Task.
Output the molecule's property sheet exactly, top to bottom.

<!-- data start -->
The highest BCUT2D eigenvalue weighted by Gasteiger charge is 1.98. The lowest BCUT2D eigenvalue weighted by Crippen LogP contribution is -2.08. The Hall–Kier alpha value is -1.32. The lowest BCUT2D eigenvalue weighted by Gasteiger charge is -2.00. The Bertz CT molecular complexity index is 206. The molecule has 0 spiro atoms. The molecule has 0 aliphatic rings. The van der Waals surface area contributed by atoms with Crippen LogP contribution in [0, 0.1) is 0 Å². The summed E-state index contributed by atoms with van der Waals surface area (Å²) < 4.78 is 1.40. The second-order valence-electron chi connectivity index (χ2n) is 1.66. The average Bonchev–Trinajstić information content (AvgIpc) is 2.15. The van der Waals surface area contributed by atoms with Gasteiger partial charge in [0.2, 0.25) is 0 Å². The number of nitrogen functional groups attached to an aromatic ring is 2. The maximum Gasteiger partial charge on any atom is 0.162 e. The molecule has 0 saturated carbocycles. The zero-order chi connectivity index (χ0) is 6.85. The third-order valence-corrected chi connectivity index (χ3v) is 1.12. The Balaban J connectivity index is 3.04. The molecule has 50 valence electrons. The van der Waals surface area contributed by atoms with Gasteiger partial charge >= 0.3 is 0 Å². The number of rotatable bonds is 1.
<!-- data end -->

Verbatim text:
The highest BCUT2D eigenvalue weighted by Gasteiger charge is 1.98. The lowest BCUT2D eigenvalue weighted by Crippen LogP contribution is -2.08. The Hall–Kier alpha value is -1.32. The lowest BCUT2D eigenvalue weighted by Gasteiger charge is -2.00. The Bertz CT molecular complexity index is 206. The molecule has 0 spiro atoms. The molecule has 0 aliphatic rings. The van der Waals surface area contributed by atoms with Crippen LogP contribution in [0, 0.1) is 0 Å². The summed E-state index contributed by atoms with van der Waals surface area (Å²) < 4.78 is 1.40. The second-order valence-electron chi connectivity index (χ2n) is 1.66. The average Bonchev–Trinajstić information content (AvgIpc) is 2.15. The van der Waals surface area contributed by atoms with Gasteiger partial charge in [0.2, 0.25) is 0 Å². The number of nitrogen functional groups attached to an aromatic ring is 2. The maximum Gasteiger partial charge on any atom is 0.162 e. The molecule has 0 saturated carbocycles. The zero-order chi connectivity index (χ0) is 6.85. The third-order valence-corrected chi connectivity index (χ3v) is 1.12. The Balaban J connectivity index is 3.04. The molecule has 50 valence electrons. The van der Waals surface area contributed by atoms with Gasteiger partial charge >= 0.3 is 0 Å². The number of rotatable bonds is 1.